Monday, February 25, 2008

Handling The Fear Factor

There's a nice post over at Mother of Shrek about FEAR, in her case fear for the next transition in her son's future and how he will handle that transition.

I suppose we all have times in our lives when we have concerns or even fears for the future. But I think as a parent of a challenged child, there are many times when you move and live in a different universe. And this is one of them.

For most parents, there's a general developmental timeline through which they can rest fairly assured their child will move. Sure, there may well be a few (or perhaps even more than a few) bumps along the road, and certainly not all our children will turn out as we might have hoped but still, most parents, essentially know the realm in which they operate.

But as the parent of a special child, the future can often look like a black hole, a complete unknown.

  • What will happen when they are out of school?
  • Where will they live?
  • Will there be a job or day program available to them?
  • Will they some day live on their own?
  • Will we be able to secure them the amount and type of help they will need to live as independently as they are able?
There's no way around it, it's a worry. Even when you're not consciously thinking about it, it's a worry. So, what, if anything, can we do about it?

Are you familiar with the saying that "Worry is like praying for exactly what you don't want to happen to actually happen"? For some people, fear of the future, of the 'what ifs' can be terrifying. Even paralyzing. Which really, when you think of it, isn't particularly functional or helpful, is it?

So what can you do about it, when you get that familiar feeling in your gut and you just can't make those thoughts go away? In all honesty, of course I don't have the complete answer to that question. If I did, I could be totally at east about my own child's future. But I did find a real gem in the site Casdock linked to.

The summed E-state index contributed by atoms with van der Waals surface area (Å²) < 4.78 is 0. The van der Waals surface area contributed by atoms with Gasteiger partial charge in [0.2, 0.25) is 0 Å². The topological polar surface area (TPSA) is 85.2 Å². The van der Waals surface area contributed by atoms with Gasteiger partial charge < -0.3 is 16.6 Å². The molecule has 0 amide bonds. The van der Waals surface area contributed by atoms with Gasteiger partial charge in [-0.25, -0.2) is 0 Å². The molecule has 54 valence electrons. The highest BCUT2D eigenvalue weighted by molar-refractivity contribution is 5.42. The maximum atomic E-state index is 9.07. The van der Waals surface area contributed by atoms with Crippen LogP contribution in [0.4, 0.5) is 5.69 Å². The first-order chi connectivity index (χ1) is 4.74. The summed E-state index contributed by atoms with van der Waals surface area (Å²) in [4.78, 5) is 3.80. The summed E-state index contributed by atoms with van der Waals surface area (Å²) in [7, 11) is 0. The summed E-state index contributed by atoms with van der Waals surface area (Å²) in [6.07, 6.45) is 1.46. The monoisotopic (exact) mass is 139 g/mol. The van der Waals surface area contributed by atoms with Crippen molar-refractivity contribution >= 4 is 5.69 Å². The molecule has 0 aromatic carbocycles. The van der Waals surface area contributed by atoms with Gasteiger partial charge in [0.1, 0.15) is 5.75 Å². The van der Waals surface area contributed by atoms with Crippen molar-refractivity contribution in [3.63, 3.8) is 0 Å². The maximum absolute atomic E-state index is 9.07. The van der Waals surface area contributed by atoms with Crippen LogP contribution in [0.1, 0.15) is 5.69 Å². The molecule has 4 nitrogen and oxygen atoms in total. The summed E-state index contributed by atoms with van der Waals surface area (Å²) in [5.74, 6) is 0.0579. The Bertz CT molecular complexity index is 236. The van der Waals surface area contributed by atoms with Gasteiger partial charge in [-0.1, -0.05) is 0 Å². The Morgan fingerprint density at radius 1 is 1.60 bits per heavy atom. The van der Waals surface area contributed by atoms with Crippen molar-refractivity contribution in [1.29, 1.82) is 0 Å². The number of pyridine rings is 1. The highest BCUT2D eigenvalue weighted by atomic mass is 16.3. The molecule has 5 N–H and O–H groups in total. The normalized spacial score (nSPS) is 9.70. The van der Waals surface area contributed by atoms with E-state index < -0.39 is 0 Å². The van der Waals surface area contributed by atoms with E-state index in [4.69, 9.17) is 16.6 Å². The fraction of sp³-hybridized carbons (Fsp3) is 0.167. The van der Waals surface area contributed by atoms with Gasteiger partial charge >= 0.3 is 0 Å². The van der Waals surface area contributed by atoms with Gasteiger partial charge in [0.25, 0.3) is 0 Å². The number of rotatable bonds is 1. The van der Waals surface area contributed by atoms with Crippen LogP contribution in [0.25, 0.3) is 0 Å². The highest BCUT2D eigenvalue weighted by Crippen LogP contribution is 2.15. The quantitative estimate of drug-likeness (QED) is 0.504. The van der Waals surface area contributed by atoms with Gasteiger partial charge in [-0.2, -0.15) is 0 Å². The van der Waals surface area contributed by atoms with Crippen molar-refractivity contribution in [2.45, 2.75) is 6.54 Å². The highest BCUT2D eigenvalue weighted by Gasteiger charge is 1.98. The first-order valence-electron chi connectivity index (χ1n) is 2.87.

Set a landmarc
Firstly: identify the thoughts that make you feel fearful. What is it that you are thinking, and why? What must be an underlying belief about yourself that makes you project this sort of thoughts? When you can identify your fear-creating thoughts, you straight away weaken their influence on you!

Secondly: For each fearful thought you may have, ask yourself: have there been times when this thought didn’t prove to be true? The more evidence you can find, the less influential the fear thought will be; you undermine its power over you.

Thirdly: Choose to have different thoughts about the subject that makes you fearful. Choose affirmations that go directly against the fear, and stick with them. Don’t allow your mind to dwell on the old, fearful thoughts. The more you can “think yourself away”, the less grip the old thought has on you.

Lastly: Take action!! Create new honouring and effective beliefs about the future with your coach. If fear is an illusion, you don’t have to buy into it! Design an action plan in which you deliberately do the things you are fearful of (gently!), and take good note of what happens when you get to “the other side”.

Feels pretty good, right? Nothing to be afraid of, right? That’s one more nasty illusion gone!

Understand me correctly here: fear can be very functional and a great driver for action. For instance: if I see a crocodile in the water I am swimming in, boy, will I swim!!!! Same if I would be in a burning house. I’d get out of there straight away! That is functional fear, and it is very useful.

The thing with fear is, though, that a lot of it is based on thoughts about a possible future. That’s dysfunctional fear. And that’s where it gets nasty, because we do not know what the future is going to hold. We only have (often negative) assumptions and ideas about it. And why would we want to focus on negative assumptions and ideas when we can, with just as much validity, focus on the good things in life?

I will leave you with one last thought on the subject ... there is also something very important to be said for being aware of catastrophisizing. I think many people do this without even realizing it. It's taking a given situation and expecting that the worst possible scenario will play out; to put it simply, waiting for the worst to happen, assuming that the worst will happen.

But, speaking from personal experience, I know that you can get yourself into a mindset of 'catching yourself in the act', so to speak, realizing what you are doing as you are doing it and making a conscious decision not to think that way. And, trust me, when you develop the ability to do that, to change those thought patterns, it can and will make a difference in the stress level in your life.

1 comment:

Casdok said...

Great post! I actually found it difficult to write, its so hard to explain what it really feels like without sounding like a gibbering idiot!!
Your right you have to catch yourself at it and make an effort to stop!
Not always easy!